Thursday, November 08, 2007

HALLELUJAH CHICKEN RUN BAND - Take One (1974-79) (Analog Africa)

In what has been an astonishing year for African compilations, this collection of mid-’70s singles from Zimbabwe’s ground-breaking electric mbira group must rank as one of the most vital. Thomas Mapfumo was a member of the original incarnation of a band formed by trumpeter Daram Karanga on behalf of the Mangura copper mine company in order to entertain the workers. Mapfumo left in a dispute over wages having recorded just one session with the band, but not before leaving his mark with the provenance of their name (he and other another band member worked at a local chicken coop, which prompted the mine boss to inexplicably shout “Hallelujah!”) as well as the light, catchy “Zimpop” sound the band produced - the crisp interchange between mbira-mimicking electric guitars that pre-dated Mapfumo’s chimurenga style, the driving rhythms and that distinctive, soulful Mapfumo vocal style. But his involvement only accounts for four of the 18 tracks here, and although the band only managed to last another four years, there’s no sign of an artistic decline in their output. Mwana Wamai Dada Naye - released towards the end of their existence in 1979 — is wonderful evidence of that, presaging the infectious, guitar-driven pop of the Soul Brothers and Bhundu Boys with irresistible interweaving electric guitar, funky brass and some fine vocals by Lovemore Nyamasviva. There’s much more in that vein, but elements of traditional Shona styles as well (on Murembo and Mukadzi Wangu Ndomuda) and a finely-tuned awareness of the appeal of the hybrid pop/soul/jazz horn arrangements evident in South African kwela music at the time. With contemporary subject matter that sadly still rings true - concerns about education, the price of commodities and struggle for liberation sit with familiar day-to-day concerns about love and family matters — and a light, dance-friendly feel throughout, Analog Africa have come up with the perfect companion to the Green Arrows’ 4 Track Recording Session collection from earlier in the year.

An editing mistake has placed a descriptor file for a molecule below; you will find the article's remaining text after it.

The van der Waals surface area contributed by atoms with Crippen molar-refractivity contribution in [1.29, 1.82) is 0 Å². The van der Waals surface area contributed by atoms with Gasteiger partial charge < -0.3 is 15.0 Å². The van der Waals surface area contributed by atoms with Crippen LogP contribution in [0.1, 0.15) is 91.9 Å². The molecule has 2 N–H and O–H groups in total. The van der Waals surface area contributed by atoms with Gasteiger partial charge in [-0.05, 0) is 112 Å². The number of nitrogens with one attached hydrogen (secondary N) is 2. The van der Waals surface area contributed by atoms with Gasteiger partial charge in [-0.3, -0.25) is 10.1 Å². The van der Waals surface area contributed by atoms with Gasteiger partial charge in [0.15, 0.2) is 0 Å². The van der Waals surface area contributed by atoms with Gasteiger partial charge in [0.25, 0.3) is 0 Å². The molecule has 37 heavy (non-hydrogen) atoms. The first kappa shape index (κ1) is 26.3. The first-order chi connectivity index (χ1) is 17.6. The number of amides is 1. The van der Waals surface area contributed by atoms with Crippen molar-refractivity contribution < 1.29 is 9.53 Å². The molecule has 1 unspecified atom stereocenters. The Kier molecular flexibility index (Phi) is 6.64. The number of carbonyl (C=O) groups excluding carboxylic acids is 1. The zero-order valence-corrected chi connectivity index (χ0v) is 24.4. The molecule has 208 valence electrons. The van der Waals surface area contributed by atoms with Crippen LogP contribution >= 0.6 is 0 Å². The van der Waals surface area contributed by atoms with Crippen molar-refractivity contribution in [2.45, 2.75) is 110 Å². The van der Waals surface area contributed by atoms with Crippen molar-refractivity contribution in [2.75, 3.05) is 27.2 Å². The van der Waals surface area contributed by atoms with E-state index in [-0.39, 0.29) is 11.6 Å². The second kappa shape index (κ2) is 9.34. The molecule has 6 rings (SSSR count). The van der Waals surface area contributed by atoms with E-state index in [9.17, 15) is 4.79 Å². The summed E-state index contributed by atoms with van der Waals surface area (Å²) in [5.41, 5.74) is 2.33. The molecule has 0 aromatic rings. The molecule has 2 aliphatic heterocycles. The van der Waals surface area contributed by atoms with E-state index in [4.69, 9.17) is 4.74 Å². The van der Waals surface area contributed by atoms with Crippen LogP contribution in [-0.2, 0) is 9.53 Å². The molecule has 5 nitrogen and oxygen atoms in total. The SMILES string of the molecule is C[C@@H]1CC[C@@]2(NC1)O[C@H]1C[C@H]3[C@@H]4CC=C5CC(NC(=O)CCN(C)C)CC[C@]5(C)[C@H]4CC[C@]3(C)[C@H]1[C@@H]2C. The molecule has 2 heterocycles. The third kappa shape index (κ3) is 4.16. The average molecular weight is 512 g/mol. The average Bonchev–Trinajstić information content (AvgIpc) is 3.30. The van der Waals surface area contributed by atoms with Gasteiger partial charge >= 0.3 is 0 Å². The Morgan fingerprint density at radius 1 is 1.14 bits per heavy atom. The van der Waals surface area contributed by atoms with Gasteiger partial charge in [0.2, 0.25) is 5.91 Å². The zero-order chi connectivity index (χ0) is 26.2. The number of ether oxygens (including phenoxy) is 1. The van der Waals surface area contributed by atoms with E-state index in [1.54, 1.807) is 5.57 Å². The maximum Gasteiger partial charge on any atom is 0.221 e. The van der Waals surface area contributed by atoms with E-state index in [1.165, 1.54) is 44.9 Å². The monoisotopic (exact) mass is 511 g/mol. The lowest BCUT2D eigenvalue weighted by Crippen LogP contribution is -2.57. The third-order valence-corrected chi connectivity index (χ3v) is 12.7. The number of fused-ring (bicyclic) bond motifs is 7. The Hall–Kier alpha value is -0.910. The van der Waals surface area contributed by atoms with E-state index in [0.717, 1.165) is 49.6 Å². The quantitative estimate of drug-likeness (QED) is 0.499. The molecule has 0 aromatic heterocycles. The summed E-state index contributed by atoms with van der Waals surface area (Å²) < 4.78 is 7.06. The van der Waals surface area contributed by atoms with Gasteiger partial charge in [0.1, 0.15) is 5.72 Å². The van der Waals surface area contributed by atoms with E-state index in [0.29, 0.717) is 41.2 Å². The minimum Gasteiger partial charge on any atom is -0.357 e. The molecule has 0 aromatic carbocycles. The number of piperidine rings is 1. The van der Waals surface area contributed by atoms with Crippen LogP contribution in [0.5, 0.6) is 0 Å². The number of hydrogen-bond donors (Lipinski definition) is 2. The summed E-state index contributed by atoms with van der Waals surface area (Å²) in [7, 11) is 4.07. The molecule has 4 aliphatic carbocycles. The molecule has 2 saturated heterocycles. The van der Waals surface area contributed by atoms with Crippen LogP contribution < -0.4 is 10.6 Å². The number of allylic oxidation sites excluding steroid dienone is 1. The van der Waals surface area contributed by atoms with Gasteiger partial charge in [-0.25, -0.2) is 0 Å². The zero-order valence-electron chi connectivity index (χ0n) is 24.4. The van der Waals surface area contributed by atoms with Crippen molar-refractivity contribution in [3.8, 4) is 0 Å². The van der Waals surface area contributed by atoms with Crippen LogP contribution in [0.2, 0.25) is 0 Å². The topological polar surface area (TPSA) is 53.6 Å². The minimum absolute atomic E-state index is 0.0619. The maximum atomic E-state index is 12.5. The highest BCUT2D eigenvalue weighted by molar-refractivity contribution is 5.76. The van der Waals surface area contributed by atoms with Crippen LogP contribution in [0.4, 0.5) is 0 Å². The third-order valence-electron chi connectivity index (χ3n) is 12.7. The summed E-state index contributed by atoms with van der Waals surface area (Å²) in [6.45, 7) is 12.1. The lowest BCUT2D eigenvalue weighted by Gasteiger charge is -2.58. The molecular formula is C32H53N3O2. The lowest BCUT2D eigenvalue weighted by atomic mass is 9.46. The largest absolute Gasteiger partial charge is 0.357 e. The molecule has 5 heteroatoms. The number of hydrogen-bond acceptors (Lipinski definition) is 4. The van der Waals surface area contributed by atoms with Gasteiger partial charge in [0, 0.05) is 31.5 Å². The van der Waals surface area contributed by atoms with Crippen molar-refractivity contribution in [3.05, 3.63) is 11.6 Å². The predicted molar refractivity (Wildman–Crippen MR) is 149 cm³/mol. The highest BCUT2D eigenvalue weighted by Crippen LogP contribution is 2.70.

This review first appeared on

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